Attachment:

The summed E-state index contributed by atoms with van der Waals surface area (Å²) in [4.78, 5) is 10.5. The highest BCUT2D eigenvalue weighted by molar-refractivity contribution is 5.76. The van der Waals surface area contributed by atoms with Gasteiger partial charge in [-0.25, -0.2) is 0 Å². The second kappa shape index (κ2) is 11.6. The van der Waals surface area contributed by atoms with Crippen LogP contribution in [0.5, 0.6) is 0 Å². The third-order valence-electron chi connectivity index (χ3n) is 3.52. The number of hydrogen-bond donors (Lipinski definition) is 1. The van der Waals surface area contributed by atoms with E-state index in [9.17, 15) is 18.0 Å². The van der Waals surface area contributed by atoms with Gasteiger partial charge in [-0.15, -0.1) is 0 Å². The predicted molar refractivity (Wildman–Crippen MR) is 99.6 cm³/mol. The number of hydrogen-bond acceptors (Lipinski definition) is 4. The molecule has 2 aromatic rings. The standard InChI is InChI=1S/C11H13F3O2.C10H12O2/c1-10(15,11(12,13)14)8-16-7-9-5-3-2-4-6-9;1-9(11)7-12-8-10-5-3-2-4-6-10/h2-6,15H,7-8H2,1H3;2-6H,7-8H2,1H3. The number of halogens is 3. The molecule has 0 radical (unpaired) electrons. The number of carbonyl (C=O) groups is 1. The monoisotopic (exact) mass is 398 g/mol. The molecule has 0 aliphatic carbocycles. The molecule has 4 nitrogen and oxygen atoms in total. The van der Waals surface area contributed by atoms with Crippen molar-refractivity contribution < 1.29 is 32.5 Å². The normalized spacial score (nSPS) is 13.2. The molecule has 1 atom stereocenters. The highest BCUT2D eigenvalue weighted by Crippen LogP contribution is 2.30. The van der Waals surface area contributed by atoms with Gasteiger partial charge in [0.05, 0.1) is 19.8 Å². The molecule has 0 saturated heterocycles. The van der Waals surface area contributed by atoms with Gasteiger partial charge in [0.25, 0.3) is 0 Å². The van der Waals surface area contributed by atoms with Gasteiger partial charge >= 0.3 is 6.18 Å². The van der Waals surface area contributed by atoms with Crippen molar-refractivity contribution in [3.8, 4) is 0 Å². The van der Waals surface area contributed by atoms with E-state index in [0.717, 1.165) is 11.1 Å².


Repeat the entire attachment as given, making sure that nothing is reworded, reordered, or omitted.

The summed E-state index contributed by atoms with van der Waals surface area (Å²) in [4.78, 5) is 10.5. The highest BCUT2D eigenvalue weighted by molar-refractivity contribution is 5.76. The van der Waals surface area contributed by atoms with Gasteiger partial charge in [-0.25, -0.2) is 0 Å². The second kappa shape index (κ2) is 11.6. The van der Waals surface area contributed by atoms with Crippen LogP contribution in [0.5, 0.6) is 0 Å². The third-order valence-electron chi connectivity index (χ3n) is 3.52. The number of hydrogen-bond donors (Lipinski definition) is 1. The van der Waals surface area contributed by atoms with E-state index in [9.17, 15) is 18.0 Å². The van der Waals surface area contributed by atoms with Gasteiger partial charge in [-0.15, -0.1) is 0 Å². The predicted molar refractivity (Wildman–Crippen MR) is 99.6 cm³/mol. The number of hydrogen-bond acceptors (Lipinski definition) is 4. The molecule has 2 aromatic rings. The standard InChI is InChI=1S/C11H13F3O2.C10H12O2/c1-10(15,11(12,13)14)8-16-7-9-5-3-2-4-6-9;1-9(11)7-12-8-10-5-3-2-4-6-10/h2-6,15H,7-8H2,1H3;2-6H,7-8H2,1H3. The number of halogens is 3. The molecule has 0 radical (unpaired) electrons. The number of carbonyl (C=O) groups is 1. The monoisotopic (exact) mass is 398 g/mol. The molecule has 0 aliphatic carbocycles. The molecule has 4 nitrogen and oxygen atoms in total. The van der Waals surface area contributed by atoms with Crippen molar-refractivity contribution < 1.29 is 32.5 Å². The normalized spacial score (nSPS) is 13.2. The molecule has 1 atom stereocenters. The highest BCUT2D eigenvalue weighted by Crippen LogP contribution is 2.30. The van der Waals surface area contributed by atoms with Gasteiger partial charge in [0.05, 0.1) is 19.8 Å². The molecule has 0 saturated heterocycles. The van der Waals surface area contributed by atoms with Gasteiger partial charge in [0.25, 0.3) is 0 Å². The van der Waals surface area contributed by atoms with Gasteiger partial charge >= 0.3 is 6.18 Å². The van der Waals surface area contributed by atoms with Crippen molar-refractivity contribution in [3.8, 4) is 0 Å². The van der Waals surface area contributed by atoms with E-state index in [0.717, 1.165) is 11.1 Å².